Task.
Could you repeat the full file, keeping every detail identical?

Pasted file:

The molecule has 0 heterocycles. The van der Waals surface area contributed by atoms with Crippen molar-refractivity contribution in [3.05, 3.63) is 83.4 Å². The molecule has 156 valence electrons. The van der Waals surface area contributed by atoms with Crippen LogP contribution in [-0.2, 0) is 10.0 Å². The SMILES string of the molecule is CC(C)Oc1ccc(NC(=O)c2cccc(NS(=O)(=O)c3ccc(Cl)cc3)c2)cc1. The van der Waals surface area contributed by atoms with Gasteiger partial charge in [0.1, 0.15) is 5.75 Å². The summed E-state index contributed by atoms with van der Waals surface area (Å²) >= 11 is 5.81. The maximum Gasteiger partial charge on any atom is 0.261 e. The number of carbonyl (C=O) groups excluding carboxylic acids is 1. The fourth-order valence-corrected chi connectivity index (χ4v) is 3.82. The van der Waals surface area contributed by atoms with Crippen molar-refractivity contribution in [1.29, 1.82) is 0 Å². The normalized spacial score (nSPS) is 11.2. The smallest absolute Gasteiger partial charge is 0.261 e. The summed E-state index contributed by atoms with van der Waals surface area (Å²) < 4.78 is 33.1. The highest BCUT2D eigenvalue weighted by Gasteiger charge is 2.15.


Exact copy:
The molecule has 0 heterocycles. The van der Waals surface area contributed by atoms with Crippen molar-refractivity contribution in [3.05, 3.63) is 83.4 Å². The molecule has 156 valence electrons. The van der Waals surface area contributed by atoms with Crippen LogP contribution in [-0.2, 0) is 10.0 Å². The SMILES string of the molecule is CC(C)Oc1ccc(NC(=O)c2cccc(NS(=O)(=O)c3ccc(Cl)cc3)c2)cc1. The van der Waals surface area contributed by atoms with Gasteiger partial charge in [0.1, 0.15) is 5.75 Å². The summed E-state index contributed by atoms with van der Waals surface area (Å²) >= 11 is 5.81. The maximum Gasteiger partial charge on any atom is 0.261 e. The number of carbonyl (C=O) groups excluding carboxylic acids is 1. The fourth-order valence-corrected chi connectivity index (χ4v) is 3.82. The van der Waals surface area contributed by atoms with Crippen molar-refractivity contribution in [1.29, 1.82) is 0 Å². The normalized spacial score (nSPS) is 11.2. The smallest absolute Gasteiger partial charge is 0.261 e. The summed E-state index contributed by atoms with van der Waals surface area (Å²) < 4.78 is 33.1. The highest BCUT2D eigenvalue weighted by Gasteiger charge is 2.15.